The cost of keeping our kids financially secure as adults

In the struggle to help their children out, parents' retirement planning is often seriously impacted

AS a parent, you've probably seen articles in the press about the spiralling cost of raising a young child, putting them through two schools, then helping them through college as well.

But have you ever considered the cost of raising an adult? Continuing to help our children with money after they are adults is an emerging phenomenon that can do serious damage to your pension savings - especially if you proceed without financial advice.

Recent research is showing that when we get into our 50s, our children are often starting out on their careers, and are still facing financial challenges we want to help them with.

Legal & General said recently that one in five of over-55s feel responsibility to help, and are digging deep into their cash reserves and leaving themselves short as a result. In fact, a quarter of those who support their adult child in this way leave themselves unsure of how they will fund their retirement. Parents also say it prevents them from putting money aside to plan for any healthcare needs they may have in old age.

Furthermore, 15 per cent said they have had to accept a lower standard of living after helping their adult children, while a small number (6 per cent) are even choosing to postpone their retirement.

These 50-somethings are affectionately known, of course, as ‘The Bank of Mum and Dad' (Bomad for short) and their services are drawn upon mainly when their children are attempting that leap that has become much more difficult in recent years: the leap on to the property ladder.

Now, this is not an article about mortgages and house deposits – it's about the effect on parents' pension provision, and how savings are being depleted as we empty our personal coffers to put a roof over our loved one's heads.

Legal & General's findings showed that in 2019, the average Bomad contribution has risen by more than £6,000 over the previous year, to £24,100.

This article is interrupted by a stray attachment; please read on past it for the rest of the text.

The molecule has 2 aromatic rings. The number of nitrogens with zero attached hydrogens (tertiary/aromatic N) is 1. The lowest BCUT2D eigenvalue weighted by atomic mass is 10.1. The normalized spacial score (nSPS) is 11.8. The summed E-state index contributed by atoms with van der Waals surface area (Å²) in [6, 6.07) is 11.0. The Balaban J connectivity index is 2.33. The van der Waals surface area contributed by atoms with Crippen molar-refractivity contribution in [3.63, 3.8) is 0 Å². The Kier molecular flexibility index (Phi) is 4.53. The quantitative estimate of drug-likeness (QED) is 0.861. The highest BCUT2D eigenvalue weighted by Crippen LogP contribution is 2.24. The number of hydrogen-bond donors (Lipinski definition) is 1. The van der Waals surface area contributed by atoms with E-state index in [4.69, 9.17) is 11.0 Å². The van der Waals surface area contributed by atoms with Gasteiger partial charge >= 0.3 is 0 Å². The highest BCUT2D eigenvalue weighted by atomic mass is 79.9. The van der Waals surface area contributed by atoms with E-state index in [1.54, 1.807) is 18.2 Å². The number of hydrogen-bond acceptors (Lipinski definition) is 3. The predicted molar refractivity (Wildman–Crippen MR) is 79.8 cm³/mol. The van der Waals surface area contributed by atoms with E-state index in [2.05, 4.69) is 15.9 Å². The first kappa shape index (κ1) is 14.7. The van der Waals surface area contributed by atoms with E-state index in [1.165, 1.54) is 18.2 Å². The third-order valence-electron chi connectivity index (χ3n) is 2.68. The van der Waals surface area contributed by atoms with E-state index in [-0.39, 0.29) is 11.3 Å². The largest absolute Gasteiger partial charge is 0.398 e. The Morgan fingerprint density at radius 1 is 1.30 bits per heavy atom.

Here's the fact that stunned me: that makes Bomad one of the top 10 mortgage lenders in the UK – albeit an unofficial one. Mums and dads handed over £6.3bn last year alone.

Let's look at how they're doing it - but not before we note that 44 per cent of Bomad admitted they made their decisions with no professional financial advice whatsoever.

In the struggle to help their children out, parents showed how their retirement planning is seriously impacted. More than half of parent lenders are using cash (53 per cent), nine per cent are cashing in lump sums from their pension savings, seven per cent are using pension drawdown, and six per cent are passing on some of their annuity income.

Realising cash from pension savings and pensions drawdown is a minefield, fraught with many dangers, including inadvertently incurring a massive, unexpected and possibly avoidable tax bill. Legal & General have always taken the same line with their customers: you'd be crazy to go it alone on this, it's essential to speak to a qualified expert.

Or as they put it in the above research: “Legal & General also wants to encourage more over-55s to seek professional advice, before using their retirement savings to help loved ones.”

In today's complex financial landscape, “retirement is much longer, and much more varied, than it used to be. Gone are the days of ‘once and done' retirement decisions.”

:: Michael Kennedy and Shaun Doherty are independent financial advisers and pensions specialists, and can be contacted on 028 71886005. Further information on Facebook at “Kennedy Independent Financial Advice Ltd” or via

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